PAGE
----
Suburban Resilience

 I have been thinking a lot lately about this series of posts.  You know the type of thinking, really deep and meaningful sort of stuff.  I have been imagining possible futures, researching case studies, and thinking about the present events around the globe.

Then I came across this quote by Rob Hopkins, founder of the Transition Town movement.

“If we wait for the governments, it’ll be too little, too late; if we act as individuals, it’ll be too little; but if we act as communities, it might just be enough, just in time.”

The quote really rang loud and true in my mind, except that I personally believe that individual action also has its place in leading by example.  I have been following Rob’s work in the Transition Town movement with interest, and believe that it is a great model that has merit simply by bringing the community together and building resilience.  But what is resilience and what does it mean in this context?  Let me show you a very good video on the subject to help you understand.  It has a good message that is easy to fathom.

So individual and community resilience is the key to riding through the approaching shit-storm, making changes for the better, doing something useful with what we have, and in our case the suburbs. By learning new skills, building community bonds that strengthen our sense of belonging and common purpose, we will be able to retrofit our vast suburban wasteland, and re-purpose it into a liveable and thriving landscape that will provide for everyone who lives in it.

The suburbs will remain in physical form, but not in the way we are used to.  By being creative, adopting permaculture practices to transform the landscape into an edible one, and by building community resilience via similar Transition Town/Village/City type actions, we will go a long way towards making them better places to live.  No more sterile wastelands, but places with a beating heart full of local resources, and filled with happy, productive people getting on with their role in their very own community!

“The bend in the road is not the end of the road unless you refuse to take the turn.” – Unknown

Well that is the way I see it going down, even if many others don’t.  Penny for your thoughts?


  1. says

    I still have faith in the little changes that people make, new skills people take up and slowly spread the word on to others will help. Nothing makes me happier than hearing someone has changed their way of thinking, or living for something more sustainable.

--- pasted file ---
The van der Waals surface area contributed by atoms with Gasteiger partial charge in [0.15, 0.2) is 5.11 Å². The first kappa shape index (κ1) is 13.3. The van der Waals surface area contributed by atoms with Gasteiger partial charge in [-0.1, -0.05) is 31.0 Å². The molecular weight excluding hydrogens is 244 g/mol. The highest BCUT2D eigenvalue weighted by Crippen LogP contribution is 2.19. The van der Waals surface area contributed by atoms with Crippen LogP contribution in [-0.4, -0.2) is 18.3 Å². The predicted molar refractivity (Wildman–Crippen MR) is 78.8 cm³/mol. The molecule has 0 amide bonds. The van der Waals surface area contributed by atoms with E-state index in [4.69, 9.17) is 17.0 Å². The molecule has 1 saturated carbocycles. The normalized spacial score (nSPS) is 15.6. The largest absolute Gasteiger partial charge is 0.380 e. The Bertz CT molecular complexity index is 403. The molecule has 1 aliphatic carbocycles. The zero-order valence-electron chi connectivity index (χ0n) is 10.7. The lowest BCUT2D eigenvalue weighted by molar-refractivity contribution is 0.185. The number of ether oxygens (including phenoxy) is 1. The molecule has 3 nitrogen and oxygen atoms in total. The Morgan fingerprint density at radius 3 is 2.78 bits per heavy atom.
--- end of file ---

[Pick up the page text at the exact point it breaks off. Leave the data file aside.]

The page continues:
Enough and in time?… *sigh*

  2. says

    @ dixiebelle. Keep on plugging away at the problem, you are doing great work up there in Canberra. I agree about some TT groups here in Australia, they have not achieve the results that they have in the UK, but I think there may be some exceptions (can’t find any examples). More and more people are listening, and learning and we must be fairly close to the Great Awakening, because I can feel it in my water! 😉

    @ Moonbeams and Eco-Dreams. It is never too late to learn the required skills, as there are lots of people to learn from who are willing to help.

    Gav x

  3. says

    Hi Gavin. Those of us who are thinking about this stuff now, and forging those connections, will have a role in helping others in the future. I’m just getting started and have a lot of catch up to do. I hope there is enough time…

  4. says

    This is exactly what we have been trying to do for the last 2 or 3 years! It can be hard to build community resilience if you can’t find community members who feel the same way you do. The TT Group here was a joke… too many power plays & more talk than action! We’ve had to just keep on doing individual work to build our own urban homestead, and slowly we’ve found others who feel the same as we do in our area. At some point when The Great Awakening occurs, we’ll be able to teach & help others. We call ourselves Survironmentalists (def. on my blog) and this means we are seen as weird by the ‘greenies’ and the ‘preppers’ and most def. we seem crazy to regular folk! Now I run a group called The Urban Homesteaders, and though not all started ‘urban homesteading’ because of post peak oil/ climate change/ preparation for the future, they at least know about & understand the concepts.

    I’ve noticed that these issues that we’ve been blogging about for years, Gavin, are becoming more & more known about… even if people are not willing to make changes just yet!

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